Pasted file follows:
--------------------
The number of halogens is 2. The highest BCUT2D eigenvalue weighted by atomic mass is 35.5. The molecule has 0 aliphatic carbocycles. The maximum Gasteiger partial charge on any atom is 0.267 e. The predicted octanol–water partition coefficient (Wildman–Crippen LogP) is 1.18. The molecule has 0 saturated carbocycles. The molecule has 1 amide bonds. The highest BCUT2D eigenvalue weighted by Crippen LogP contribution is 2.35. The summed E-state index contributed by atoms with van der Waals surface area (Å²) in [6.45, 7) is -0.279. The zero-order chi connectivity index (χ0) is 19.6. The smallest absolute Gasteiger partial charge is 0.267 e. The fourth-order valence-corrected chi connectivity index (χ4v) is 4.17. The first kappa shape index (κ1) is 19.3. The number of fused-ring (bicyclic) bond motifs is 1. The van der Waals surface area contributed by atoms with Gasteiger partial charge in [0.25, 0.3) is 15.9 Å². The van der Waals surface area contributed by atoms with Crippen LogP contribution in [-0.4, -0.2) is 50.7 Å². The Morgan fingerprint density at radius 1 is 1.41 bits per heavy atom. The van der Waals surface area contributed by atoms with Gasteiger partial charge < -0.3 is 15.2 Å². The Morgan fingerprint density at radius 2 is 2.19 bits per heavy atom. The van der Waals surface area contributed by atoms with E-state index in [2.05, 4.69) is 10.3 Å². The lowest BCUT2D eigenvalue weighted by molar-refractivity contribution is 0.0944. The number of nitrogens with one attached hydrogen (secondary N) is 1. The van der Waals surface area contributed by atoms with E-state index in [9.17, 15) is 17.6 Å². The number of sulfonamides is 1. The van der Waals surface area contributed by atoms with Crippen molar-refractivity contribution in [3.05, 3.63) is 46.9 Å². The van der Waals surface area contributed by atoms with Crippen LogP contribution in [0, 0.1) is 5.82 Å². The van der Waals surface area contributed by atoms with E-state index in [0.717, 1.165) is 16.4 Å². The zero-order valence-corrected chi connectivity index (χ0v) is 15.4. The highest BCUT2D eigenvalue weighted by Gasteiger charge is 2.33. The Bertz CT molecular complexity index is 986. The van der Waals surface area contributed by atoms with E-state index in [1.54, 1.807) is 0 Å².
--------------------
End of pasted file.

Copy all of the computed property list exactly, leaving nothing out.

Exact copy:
The number of halogens is 2. The highest BCUT2D eigenvalue weighted by atomic mass is 35.5. The molecule has 0 aliphatic carbocycles. The maximum Gasteiger partial charge on any atom is 0.267 e. The predicted octanol–water partition coefficient (Wildman–Crippen LogP) is 1.18. The molecule has 0 saturated carbocycles. The molecule has 1 amide bonds. The highest BCUT2D eigenvalue weighted by Crippen LogP contribution is 2.35. The summed E-state index contributed by atoms with van der Waals surface area (Å²) in [6.45, 7) is -0.279. The zero-order chi connectivity index (χ0) is 19.6. The smallest absolute Gasteiger partial charge is 0.267 e. The fourth-order valence-corrected chi connectivity index (χ4v) is 4.17. The first kappa shape index (κ1) is 19.3. The number of fused-ring (bicyclic) bond motifs is 1. The van der Waals surface area contributed by atoms with Gasteiger partial charge in [0.25, 0.3) is 15.9 Å². The van der Waals surface area contributed by atoms with Crippen LogP contribution in [-0.4, -0.2) is 50.7 Å². The Morgan fingerprint density at radius 1 is 1.41 bits per heavy atom. The van der Waals surface area contributed by atoms with Gasteiger partial charge < -0.3 is 15.2 Å². The Morgan fingerprint density at radius 2 is 2.19 bits per heavy atom. The van der Waals surface area contributed by atoms with E-state index in [2.05, 4.69) is 10.3 Å². The lowest BCUT2D eigenvalue weighted by molar-refractivity contribution is 0.0944. The number of nitrogens with one attached hydrogen (secondary N) is 1. The van der Waals surface area contributed by atoms with E-state index in [9.17, 15) is 17.6 Å². The number of sulfonamides is 1. The van der Waals surface area contributed by atoms with Crippen molar-refractivity contribution in [3.05, 3.63) is 46.9 Å². The van der Waals surface area contributed by atoms with Crippen LogP contribution in [0, 0.1) is 5.82 Å². The van der Waals surface area contributed by atoms with E-state index in [0.717, 1.165) is 16.4 Å². The zero-order valence-corrected chi connectivity index (χ0v) is 15.4. The highest BCUT2D eigenvalue weighted by Gasteiger charge is 2.33. The Bertz CT molecular complexity index is 986. The van der Waals surface area contributed by atoms with E-state index in [1.54, 1.807) is 0 Å².